Crabapple trees, especially those with long-lasting fruit, add warm crimson to the stark black and white landscape. Their small shapes and curving branches remind me of bonsai trees. By late spring, most of the plump fruit will be consumed by cedar waxwings and robins.

The bark of river birch (Betula nigra) is multicolored and has a shredded texture.

The bark of river birch (Betula nigra) is multicolored and has a shredded texture.

Bark patterns and colors are more pronounced in winter with fewer distractions from the rest of the plant world.  One of my favorites is the papery bark of the river birch. The colors range from soft brown to salmon, pink and ivory. The bark shreds and flutters in the wind. Paper birch bark (Betula papyrifera) is pretty too, especially at sunrise and sunset when low rays add blush to the tips of twigs and branches.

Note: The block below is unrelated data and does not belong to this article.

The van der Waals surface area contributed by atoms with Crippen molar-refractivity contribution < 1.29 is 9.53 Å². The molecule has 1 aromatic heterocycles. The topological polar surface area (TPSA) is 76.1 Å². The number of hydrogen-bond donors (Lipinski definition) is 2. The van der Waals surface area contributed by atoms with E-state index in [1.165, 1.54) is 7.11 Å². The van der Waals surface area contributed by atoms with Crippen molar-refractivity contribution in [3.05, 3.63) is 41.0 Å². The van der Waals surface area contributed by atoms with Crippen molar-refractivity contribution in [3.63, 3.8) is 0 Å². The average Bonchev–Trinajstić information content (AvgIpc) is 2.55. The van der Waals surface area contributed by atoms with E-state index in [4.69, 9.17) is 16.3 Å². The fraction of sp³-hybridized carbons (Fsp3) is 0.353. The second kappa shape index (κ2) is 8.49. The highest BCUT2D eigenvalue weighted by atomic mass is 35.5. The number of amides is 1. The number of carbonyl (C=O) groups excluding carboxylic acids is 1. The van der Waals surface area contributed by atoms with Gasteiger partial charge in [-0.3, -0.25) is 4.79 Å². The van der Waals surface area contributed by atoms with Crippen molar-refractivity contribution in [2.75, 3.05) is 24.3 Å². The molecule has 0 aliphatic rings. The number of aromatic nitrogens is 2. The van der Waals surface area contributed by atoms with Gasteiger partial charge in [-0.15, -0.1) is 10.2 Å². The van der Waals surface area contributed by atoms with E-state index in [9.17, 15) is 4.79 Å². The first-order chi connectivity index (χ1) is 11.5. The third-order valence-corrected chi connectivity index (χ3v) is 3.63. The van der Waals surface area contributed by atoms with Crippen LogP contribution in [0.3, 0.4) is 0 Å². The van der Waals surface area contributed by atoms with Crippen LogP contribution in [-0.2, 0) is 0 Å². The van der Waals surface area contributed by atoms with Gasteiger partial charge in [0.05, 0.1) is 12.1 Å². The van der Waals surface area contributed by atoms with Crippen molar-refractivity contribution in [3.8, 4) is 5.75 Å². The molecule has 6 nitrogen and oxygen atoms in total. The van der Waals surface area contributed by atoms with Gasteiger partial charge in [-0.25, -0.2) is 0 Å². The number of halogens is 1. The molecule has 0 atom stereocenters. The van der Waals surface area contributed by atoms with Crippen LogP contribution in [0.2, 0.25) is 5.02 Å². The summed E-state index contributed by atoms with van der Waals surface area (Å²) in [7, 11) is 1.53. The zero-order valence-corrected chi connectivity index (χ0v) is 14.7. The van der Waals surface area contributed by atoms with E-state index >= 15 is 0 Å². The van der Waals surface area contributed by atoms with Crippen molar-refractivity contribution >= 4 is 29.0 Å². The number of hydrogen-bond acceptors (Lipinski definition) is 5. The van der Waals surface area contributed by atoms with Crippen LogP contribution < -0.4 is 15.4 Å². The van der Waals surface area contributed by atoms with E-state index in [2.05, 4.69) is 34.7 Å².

White spruce (Picea glauca) and other evergreens shelter many creatures.

White spruce (Picea glauca) and other evergreens shelter many creatures.

The white spruce has grayish-red bark with a rough mosaic-like texture. Its evergreen branches shelter cardinals, kinglets, juncos and chickadees. At the end of winter, new burgundy cones appear, like tiny ornaments, on the tips of branches.

New cones form on a white spruce.

New cones form on a white spruce.

Winter trees reveal the hidden face of nature — textures, hues, patterns weathered and worn — and more open sky to view the moon, stars and urban sunsets; beauty to the eye that looks carefully. What do you see?

Winter sunset over Saint Paul, MN, on Feb. 22, 2017.

Winter sunset over Saint Paul, MN, on Feb. 22, 2017.

 

October Gold and Blue

White oaks shine against a cloudless October sky.

Bur oaks (Quercus macrocarpa) shine against a cloudless October sky.